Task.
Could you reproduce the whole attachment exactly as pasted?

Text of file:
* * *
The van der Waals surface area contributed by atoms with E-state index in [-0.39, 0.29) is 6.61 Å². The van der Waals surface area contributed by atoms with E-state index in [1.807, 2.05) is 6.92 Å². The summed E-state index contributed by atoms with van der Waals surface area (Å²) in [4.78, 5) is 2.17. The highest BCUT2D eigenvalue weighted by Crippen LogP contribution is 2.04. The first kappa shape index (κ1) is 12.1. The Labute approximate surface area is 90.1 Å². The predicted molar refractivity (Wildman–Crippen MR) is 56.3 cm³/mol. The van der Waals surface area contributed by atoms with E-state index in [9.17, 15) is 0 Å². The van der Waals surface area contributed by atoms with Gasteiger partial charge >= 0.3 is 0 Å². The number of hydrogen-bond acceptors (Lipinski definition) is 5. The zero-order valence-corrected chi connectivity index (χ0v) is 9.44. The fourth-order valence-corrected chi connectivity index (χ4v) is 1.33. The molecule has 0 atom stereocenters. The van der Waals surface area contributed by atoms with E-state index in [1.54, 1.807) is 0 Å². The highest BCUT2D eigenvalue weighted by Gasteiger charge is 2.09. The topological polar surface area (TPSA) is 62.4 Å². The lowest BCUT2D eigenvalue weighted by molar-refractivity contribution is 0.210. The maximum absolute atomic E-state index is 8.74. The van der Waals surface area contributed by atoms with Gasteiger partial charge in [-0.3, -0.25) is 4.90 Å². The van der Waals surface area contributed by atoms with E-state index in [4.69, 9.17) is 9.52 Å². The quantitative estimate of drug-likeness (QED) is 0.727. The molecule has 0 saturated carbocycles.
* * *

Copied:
The van der Waals surface area contributed by atoms with E-state index in [-0.39, 0.29) is 6.61 Å². The van der Waals surface area contributed by atoms with E-state index in [1.807, 2.05) is 6.92 Å². The summed E-state index contributed by atoms with van der Waals surface area (Å²) in [4.78, 5) is 2.17. The highest BCUT2D eigenvalue weighted by Crippen LogP contribution is 2.04. The first kappa shape index (κ1) is 12.1. The Labute approximate surface area is 90.1 Å². The predicted molar refractivity (Wildman–Crippen MR) is 56.3 cm³/mol. The van der Waals surface area contributed by atoms with E-state index in [9.17, 15) is 0 Å². The van der Waals surface area contributed by atoms with Gasteiger partial charge >= 0.3 is 0 Å². The number of hydrogen-bond acceptors (Lipinski definition) is 5. The zero-order valence-corrected chi connectivity index (χ0v) is 9.44. The fourth-order valence-corrected chi connectivity index (χ4v) is 1.33. The molecule has 0 atom stereocenters. The van der Waals surface area contributed by atoms with E-state index in [1.54, 1.807) is 0 Å². The highest BCUT2D eigenvalue weighted by Gasteiger charge is 2.09. The topological polar surface area (TPSA) is 62.4 Å². The lowest BCUT2D eigenvalue weighted by molar-refractivity contribution is 0.210. The maximum absolute atomic E-state index is 8.74. The van der Waals surface area contributed by atoms with Gasteiger partial charge in [-0.3, -0.25) is 4.90 Å². The van der Waals surface area contributed by atoms with E-state index in [4.69, 9.17) is 9.52 Å². The quantitative estimate of drug-likeness (QED) is 0.727. The molecule has 0 saturated carbocycles.